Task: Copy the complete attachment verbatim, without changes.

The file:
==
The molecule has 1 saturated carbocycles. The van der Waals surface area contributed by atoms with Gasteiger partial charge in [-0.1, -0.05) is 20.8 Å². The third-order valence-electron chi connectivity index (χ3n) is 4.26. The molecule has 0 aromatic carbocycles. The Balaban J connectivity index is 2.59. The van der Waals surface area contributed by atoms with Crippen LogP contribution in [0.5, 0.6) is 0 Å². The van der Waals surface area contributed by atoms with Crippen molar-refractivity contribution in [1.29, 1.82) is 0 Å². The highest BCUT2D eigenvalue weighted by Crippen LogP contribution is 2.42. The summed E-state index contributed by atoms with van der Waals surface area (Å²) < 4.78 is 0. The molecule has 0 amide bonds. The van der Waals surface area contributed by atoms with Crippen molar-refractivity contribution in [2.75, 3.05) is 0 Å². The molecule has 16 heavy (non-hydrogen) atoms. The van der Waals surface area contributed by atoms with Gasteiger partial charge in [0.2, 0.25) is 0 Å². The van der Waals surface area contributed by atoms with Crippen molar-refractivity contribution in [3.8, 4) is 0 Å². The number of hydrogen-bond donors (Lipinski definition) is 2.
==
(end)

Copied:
The molecule has 1 saturated carbocycles. The van der Waals surface area contributed by atoms with Gasteiger partial charge in [-0.1, -0.05) is 20.8 Å². The third-order valence-electron chi connectivity index (χ3n) is 4.26. The molecule has 0 aromatic carbocycles. The Balaban J connectivity index is 2.59. The van der Waals surface area contributed by atoms with Crippen LogP contribution in [0.5, 0.6) is 0 Å². The van der Waals surface area contributed by atoms with Crippen molar-refractivity contribution in [1.29, 1.82) is 0 Å². The highest BCUT2D eigenvalue weighted by Crippen LogP contribution is 2.42. The summed E-state index contributed by atoms with van der Waals surface area (Å²) < 4.78 is 0. The molecule has 0 amide bonds. The van der Waals surface area contributed by atoms with Crippen molar-refractivity contribution in [2.75, 3.05) is 0 Å². The molecule has 16 heavy (non-hydrogen) atoms. The van der Waals surface area contributed by atoms with Gasteiger partial charge in [0.2, 0.25) is 0 Å². The van der Waals surface area contributed by atoms with Crippen molar-refractivity contribution in [3.8, 4) is 0 Å². The number of hydrogen-bond donors (Lipinski definition) is 2.